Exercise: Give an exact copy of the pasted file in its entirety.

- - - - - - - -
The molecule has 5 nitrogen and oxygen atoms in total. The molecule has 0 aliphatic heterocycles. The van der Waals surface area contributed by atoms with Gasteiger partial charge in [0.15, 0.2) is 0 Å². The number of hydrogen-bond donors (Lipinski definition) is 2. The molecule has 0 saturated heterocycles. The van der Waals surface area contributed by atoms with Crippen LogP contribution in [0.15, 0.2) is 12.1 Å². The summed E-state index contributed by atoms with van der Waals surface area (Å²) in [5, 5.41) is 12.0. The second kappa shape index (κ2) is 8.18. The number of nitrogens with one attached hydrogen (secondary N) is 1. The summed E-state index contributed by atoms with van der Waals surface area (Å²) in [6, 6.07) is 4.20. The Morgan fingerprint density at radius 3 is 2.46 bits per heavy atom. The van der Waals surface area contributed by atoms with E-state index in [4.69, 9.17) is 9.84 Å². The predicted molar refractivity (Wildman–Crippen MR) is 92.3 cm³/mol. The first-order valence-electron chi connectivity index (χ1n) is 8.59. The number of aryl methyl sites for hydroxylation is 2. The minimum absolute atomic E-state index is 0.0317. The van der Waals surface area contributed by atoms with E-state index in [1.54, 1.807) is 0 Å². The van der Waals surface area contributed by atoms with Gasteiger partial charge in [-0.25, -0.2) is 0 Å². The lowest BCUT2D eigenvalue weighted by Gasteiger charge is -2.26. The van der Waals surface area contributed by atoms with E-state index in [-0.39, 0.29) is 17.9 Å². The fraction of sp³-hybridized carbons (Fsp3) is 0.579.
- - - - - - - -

The molecule has 5 nitrogen and oxygen atoms in total. The molecule has 0 aliphatic heterocycles. The van der Waals surface area contributed by atoms with Gasteiger partial charge in [0.15, 0.2) is 0 Å². The number of hydrogen-bond donors (Lipinski definition) is 2. The molecule has 0 saturated heterocycles. The van der Waals surface area contributed by atoms with Crippen LogP contribution in [0.15, 0.2) is 12.1 Å². The summed E-state index contributed by atoms with van der Waals surface area (Å²) in [5, 5.41) is 12.0. The second kappa shape index (κ2) is 8.18. The number of nitrogens with one attached hydrogen (secondary N) is 1. The summed E-state index contributed by atoms with van der Waals surface area (Å²) in [6, 6.07) is 4.20. The Morgan fingerprint density at radius 3 is 2.46 bits per heavy atom. The van der Waals surface area contributed by atoms with E-state index in [4.69, 9.17) is 9.84 Å². The predicted molar refractivity (Wildman–Crippen MR) is 92.3 cm³/mol. The first-order valence-electron chi connectivity index (χ1n) is 8.59. The number of aryl methyl sites for hydroxylation is 2. The minimum absolute atomic E-state index is 0.0317. The van der Waals surface area contributed by atoms with E-state index in [1.54, 1.807) is 0 Å². The van der Waals surface area contributed by atoms with Gasteiger partial charge in [-0.25, -0.2) is 0 Å². The lowest BCUT2D eigenvalue weighted by Gasteiger charge is -2.26. The van der Waals surface area contributed by atoms with E-state index in [-0.39, 0.29) is 17.9 Å². The fraction of sp³-hybridized carbons (Fsp3) is 0.579.